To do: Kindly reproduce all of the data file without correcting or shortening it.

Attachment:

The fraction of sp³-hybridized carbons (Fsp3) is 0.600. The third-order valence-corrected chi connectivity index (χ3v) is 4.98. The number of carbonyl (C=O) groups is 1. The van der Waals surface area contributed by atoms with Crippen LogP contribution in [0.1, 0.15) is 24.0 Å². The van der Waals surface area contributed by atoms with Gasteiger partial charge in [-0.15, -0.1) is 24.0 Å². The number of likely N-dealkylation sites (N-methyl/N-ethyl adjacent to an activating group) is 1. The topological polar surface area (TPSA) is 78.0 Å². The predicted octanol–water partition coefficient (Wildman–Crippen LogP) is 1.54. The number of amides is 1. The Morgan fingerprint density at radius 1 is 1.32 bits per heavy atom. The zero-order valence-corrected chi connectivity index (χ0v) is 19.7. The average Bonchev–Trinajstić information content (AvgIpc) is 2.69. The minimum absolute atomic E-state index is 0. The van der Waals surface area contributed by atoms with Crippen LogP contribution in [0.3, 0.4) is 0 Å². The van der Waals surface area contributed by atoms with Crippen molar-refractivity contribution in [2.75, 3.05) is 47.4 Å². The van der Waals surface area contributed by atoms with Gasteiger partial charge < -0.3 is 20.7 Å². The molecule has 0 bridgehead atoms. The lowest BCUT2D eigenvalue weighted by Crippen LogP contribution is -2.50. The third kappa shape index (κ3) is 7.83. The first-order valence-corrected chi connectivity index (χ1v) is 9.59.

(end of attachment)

The fraction of sp³-hybridized carbons (Fsp3) is 0.600. The third-order valence-corrected chi connectivity index (χ3v) is 4.98. The number of carbonyl (C=O) groups is 1. The van der Waals surface area contributed by atoms with Crippen LogP contribution in [0.1, 0.15) is 24.0 Å². The van der Waals surface area contributed by atoms with Gasteiger partial charge in [-0.15, -0.1) is 24.0 Å². The number of likely N-dealkylation sites (N-methyl/N-ethyl adjacent to an activating group) is 1. The topological polar surface area (TPSA) is 78.0 Å². The predicted octanol–water partition coefficient (Wildman–Crippen LogP) is 1.54. The number of amides is 1. The Morgan fingerprint density at radius 1 is 1.32 bits per heavy atom. The zero-order valence-corrected chi connectivity index (χ0v) is 19.7. The average Bonchev–Trinajstić information content (AvgIpc) is 2.69. The minimum absolute atomic E-state index is 0. The van der Waals surface area contributed by atoms with Crippen LogP contribution in [0.3, 0.4) is 0 Å². The van der Waals surface area contributed by atoms with Crippen molar-refractivity contribution in [2.75, 3.05) is 47.4 Å². The van der Waals surface area contributed by atoms with Gasteiger partial charge < -0.3 is 20.7 Å². The molecule has 0 bridgehead atoms. The lowest BCUT2D eigenvalue weighted by Crippen LogP contribution is -2.50. The third kappa shape index (κ3) is 7.83. The first-order valence-corrected chi connectivity index (χ1v) is 9.59.